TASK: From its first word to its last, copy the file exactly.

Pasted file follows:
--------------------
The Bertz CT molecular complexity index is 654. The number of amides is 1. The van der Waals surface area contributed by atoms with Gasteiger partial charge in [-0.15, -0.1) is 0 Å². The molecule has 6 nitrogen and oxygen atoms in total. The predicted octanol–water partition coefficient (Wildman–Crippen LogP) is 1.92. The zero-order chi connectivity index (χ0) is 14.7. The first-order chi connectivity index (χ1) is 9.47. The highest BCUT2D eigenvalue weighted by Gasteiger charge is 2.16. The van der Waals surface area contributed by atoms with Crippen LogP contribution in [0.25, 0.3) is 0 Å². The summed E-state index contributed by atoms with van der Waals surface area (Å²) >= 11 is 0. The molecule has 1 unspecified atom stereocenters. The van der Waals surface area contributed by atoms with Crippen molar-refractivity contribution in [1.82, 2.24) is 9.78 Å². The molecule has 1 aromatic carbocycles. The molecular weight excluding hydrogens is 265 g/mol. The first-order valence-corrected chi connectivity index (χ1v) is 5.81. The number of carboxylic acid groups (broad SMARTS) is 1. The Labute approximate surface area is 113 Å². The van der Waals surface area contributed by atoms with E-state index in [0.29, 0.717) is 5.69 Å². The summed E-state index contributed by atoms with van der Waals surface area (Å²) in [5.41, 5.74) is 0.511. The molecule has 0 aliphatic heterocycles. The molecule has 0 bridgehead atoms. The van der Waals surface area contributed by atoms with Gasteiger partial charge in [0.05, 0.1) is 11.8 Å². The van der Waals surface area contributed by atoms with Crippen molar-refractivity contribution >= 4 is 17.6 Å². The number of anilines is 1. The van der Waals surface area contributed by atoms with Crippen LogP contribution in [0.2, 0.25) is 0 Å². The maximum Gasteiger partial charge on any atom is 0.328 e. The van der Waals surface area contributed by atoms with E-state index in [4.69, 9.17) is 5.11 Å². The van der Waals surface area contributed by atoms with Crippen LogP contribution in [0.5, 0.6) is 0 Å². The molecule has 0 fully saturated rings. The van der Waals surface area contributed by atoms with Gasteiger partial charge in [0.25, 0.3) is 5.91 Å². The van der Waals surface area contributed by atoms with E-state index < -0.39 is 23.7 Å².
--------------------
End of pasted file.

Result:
The Bertz CT molecular complexity index is 654. The number of amides is 1. The van der Waals surface area contributed by atoms with Gasteiger partial charge in [-0.15, -0.1) is 0 Å². The molecule has 6 nitrogen and oxygen atoms in total. The predicted octanol–water partition coefficient (Wildman–Crippen LogP) is 1.92. The zero-order chi connectivity index (χ0) is 14.7. The first-order chi connectivity index (χ1) is 9.47. The highest BCUT2D eigenvalue weighted by Gasteiger charge is 2.16. The van der Waals surface area contributed by atoms with Crippen LogP contribution in [0.25, 0.3) is 0 Å². The summed E-state index contributed by atoms with van der Waals surface area (Å²) >= 11 is 0. The molecule has 1 unspecified atom stereocenters. The van der Waals surface area contributed by atoms with Crippen molar-refractivity contribution in [1.82, 2.24) is 9.78 Å². The molecule has 1 aromatic carbocycles. The molecular weight excluding hydrogens is 265 g/mol. The first-order valence-corrected chi connectivity index (χ1v) is 5.81. The number of carboxylic acid groups (broad SMARTS) is 1. The Labute approximate surface area is 113 Å². The van der Waals surface area contributed by atoms with E-state index in [0.29, 0.717) is 5.69 Å². The summed E-state index contributed by atoms with van der Waals surface area (Å²) in [5.41, 5.74) is 0.511. The molecule has 0 aliphatic heterocycles. The molecule has 0 bridgehead atoms. The van der Waals surface area contributed by atoms with Gasteiger partial charge in [0.05, 0.1) is 11.8 Å². The van der Waals surface area contributed by atoms with Crippen molar-refractivity contribution >= 4 is 17.6 Å². The number of anilines is 1. The van der Waals surface area contributed by atoms with Crippen LogP contribution in [0.2, 0.25) is 0 Å². The maximum Gasteiger partial charge on any atom is 0.328 e. The van der Waals surface area contributed by atoms with E-state index in [4.69, 9.17) is 5.11 Å². The van der Waals surface area contributed by atoms with Crippen LogP contribution in [0.5, 0.6) is 0 Å². The molecule has 0 fully saturated rings. The van der Waals surface area contributed by atoms with Gasteiger partial charge in [0.25, 0.3) is 5.91 Å². The van der Waals surface area contributed by atoms with E-state index < -0.39 is 23.7 Å².